Tiff Kline founded and owns Kline’s Korner, a food and local restaurant promotion business. She also is marketing manager of Nina’s Wing Bites and Pizza, Lett’s Eat/Flavors of India, Chain Smokers in West Pittston and the Smoke Shop/Cigar Lounge in Hanover as well as the assistant marketing manager at Nearme Yoga and Nearme Cafe. She considers herself an avid “festival-goer.” A graduate of Keystone College, she earned a bachelor’s degree in child and family studies with a minor in psychology and a concentration in education. Kline has lived in Scranton since 2009 and strives to grow the area’s small business food community. “Every dime we can give the small guy and keep it away from the big guys is a step toward a better community,” she said.
Meet Tiff Kline…
Tell me a little about yourself.
I was born in New Jersey then lived in Bangor. I lived in Ohio from when I was 10 until I was 20. I moved back to Scranton in 2009. I did an internship at Marley’s Mission where I worked with kids suffering from loss and trauma. That was really rewarding, but the four-year program was exhausting and I needed a change of pace. I really like social media. My mom used to joke and say, “One day you’ll get paid to sit and scroll.” I really liked photography and food, so I was trying to think of ways to make money off that. It started as a hobby. I like supporting local restaurants. I started Kline’s Korner in 2015. It was a risk. I started doing one or two food reviews a week, then I was doing three to five. Now I pace it out because the content is better when you’re not rushing.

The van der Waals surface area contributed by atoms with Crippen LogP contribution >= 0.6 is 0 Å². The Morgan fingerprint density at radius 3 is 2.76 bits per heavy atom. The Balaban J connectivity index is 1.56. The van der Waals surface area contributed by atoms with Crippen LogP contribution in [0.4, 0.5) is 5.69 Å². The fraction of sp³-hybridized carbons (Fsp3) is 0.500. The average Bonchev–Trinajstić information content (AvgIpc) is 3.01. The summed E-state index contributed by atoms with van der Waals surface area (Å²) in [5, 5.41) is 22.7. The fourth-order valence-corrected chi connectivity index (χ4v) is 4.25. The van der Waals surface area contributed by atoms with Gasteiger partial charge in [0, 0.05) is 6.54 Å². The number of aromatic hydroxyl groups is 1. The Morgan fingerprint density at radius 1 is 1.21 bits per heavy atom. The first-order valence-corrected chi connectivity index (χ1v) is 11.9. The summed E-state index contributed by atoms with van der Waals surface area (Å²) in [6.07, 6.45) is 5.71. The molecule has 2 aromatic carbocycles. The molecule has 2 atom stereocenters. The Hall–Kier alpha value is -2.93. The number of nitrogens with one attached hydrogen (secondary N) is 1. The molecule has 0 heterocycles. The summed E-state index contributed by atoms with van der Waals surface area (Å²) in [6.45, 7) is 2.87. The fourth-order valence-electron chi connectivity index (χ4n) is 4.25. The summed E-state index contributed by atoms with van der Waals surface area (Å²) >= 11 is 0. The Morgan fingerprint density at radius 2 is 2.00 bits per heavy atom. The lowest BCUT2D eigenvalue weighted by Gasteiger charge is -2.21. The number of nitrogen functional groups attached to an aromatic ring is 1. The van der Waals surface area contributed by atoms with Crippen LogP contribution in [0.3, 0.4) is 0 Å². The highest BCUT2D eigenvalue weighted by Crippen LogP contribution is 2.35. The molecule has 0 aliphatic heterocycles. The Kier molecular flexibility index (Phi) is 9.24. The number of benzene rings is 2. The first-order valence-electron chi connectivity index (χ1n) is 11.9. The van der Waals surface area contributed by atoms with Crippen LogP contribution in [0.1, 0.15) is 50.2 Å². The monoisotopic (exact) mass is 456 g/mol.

How did you get into photography and food?
My mom was a photographer. She still is. I really got into Instagram. I started playing around with an iPhone and saw people were traveling around the world and taking pictures of food. I was going into local restaurants, and they were using stock photos for their menus. It was really aggravating and a lot of the people had no idea how to take pictures of food or how to run social media. I started taking pictures of mom-and-pop dishes, and the owners started using them. I think it’s important to showcase your own food.
Where did your interest in food come from?
I’ve always been into food. When I moved here in 2009, it opened up even more possibilities. I grew up on a farm. Traveling to the nearest city was two hours away. Here, I saw all these different cultures and styles of food. Food, to me, is a language. You can talk food with anybody and just open up a conversation. It’s very artistic. I love when the chefs put every ounce of passion into a dish.